It was 1926, and insulin was hot new medical technology.  A Canadian, Frederick Grant Banting, had discovered it at age 30 in 1921, and had received a Nobel Prize in 1923.   Diabetes had suddenly become a curable disease, and insulin was just starting as a lucrative franchise for the Eli Lilly company.  As so often happens at the beginning of an era, there was a broader range of experimentation before concepts and rules gelled and hardened.  Although most of the attention was, of course, focused on the use of insulin for diabetes, a few doctors explored other possibilities of this new drug.   Apparently one obscure application explored was the use of insulin for management of non-diabetic malnutrition.

        Donato Perez Garcia, MD 1 was then a young, 28-year-old military doctor in Mexico City.  He read about insulin, and was particularly interested in this obscure application for malnutrition.  He had suffered from a chronic gastrointestinal condition for several years, and was below his ideal weight.  So he decided to try intravenously injecting himself with small amounts of insulin before each meal.  He would become very hungry, and would eat with gusto.  After several weeks of this, his digestive problems went away, and he gained weight to a more normal level.  Discontinuing the insulin, he continued in a good state of health.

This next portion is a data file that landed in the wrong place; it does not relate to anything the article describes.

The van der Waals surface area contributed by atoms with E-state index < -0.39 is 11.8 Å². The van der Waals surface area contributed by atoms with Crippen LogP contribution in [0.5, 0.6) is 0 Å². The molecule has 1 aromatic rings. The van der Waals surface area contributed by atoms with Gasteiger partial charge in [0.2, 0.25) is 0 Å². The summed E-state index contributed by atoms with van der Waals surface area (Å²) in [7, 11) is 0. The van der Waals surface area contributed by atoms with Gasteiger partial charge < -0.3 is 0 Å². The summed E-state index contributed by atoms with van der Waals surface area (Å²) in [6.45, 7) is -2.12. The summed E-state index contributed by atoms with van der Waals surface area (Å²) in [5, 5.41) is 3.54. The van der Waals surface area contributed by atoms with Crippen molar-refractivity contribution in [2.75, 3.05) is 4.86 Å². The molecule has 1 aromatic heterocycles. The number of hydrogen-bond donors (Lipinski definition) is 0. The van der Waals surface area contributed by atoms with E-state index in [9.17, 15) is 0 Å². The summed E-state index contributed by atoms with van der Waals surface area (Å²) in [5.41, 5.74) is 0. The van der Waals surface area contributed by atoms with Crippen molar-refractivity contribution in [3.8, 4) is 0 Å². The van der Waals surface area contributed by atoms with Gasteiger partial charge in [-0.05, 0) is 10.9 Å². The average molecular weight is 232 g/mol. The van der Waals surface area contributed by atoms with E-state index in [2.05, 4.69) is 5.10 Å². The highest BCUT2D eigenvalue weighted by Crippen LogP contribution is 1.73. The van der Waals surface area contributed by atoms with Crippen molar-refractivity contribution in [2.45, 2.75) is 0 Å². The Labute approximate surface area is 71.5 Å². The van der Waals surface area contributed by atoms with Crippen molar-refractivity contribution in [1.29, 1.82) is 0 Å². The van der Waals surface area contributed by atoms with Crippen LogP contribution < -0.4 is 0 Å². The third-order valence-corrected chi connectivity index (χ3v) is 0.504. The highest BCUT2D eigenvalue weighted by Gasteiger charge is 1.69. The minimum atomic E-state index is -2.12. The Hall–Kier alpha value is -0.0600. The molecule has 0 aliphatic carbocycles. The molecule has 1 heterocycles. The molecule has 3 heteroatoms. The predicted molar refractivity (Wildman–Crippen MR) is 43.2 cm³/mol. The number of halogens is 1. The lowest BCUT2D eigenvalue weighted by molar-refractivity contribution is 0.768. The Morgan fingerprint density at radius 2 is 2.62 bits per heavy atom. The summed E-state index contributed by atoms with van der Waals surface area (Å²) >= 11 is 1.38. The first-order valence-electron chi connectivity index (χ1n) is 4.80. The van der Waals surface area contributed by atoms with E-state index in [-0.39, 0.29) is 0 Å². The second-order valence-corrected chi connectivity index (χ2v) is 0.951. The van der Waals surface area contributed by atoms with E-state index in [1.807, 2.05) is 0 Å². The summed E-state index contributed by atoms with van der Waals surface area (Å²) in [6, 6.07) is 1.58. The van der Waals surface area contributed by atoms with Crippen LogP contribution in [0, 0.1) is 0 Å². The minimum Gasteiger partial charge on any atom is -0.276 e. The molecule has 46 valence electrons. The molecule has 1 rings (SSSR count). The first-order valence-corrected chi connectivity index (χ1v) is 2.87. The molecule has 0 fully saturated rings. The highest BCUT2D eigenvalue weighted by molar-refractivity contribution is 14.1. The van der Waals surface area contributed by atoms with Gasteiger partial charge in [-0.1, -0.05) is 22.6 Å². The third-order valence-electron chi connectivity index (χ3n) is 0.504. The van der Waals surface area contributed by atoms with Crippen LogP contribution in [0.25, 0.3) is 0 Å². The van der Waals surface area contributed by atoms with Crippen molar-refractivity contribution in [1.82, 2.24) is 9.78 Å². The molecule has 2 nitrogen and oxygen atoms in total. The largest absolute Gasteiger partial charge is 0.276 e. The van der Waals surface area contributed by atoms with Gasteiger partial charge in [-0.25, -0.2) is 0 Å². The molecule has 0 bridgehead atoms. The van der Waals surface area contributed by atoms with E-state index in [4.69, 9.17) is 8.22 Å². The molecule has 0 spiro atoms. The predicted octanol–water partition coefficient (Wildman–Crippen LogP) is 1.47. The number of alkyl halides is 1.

Synthesizing his experience and the scientific understanding of insulin to date, he theorized that the insulin had accomplished two tasks: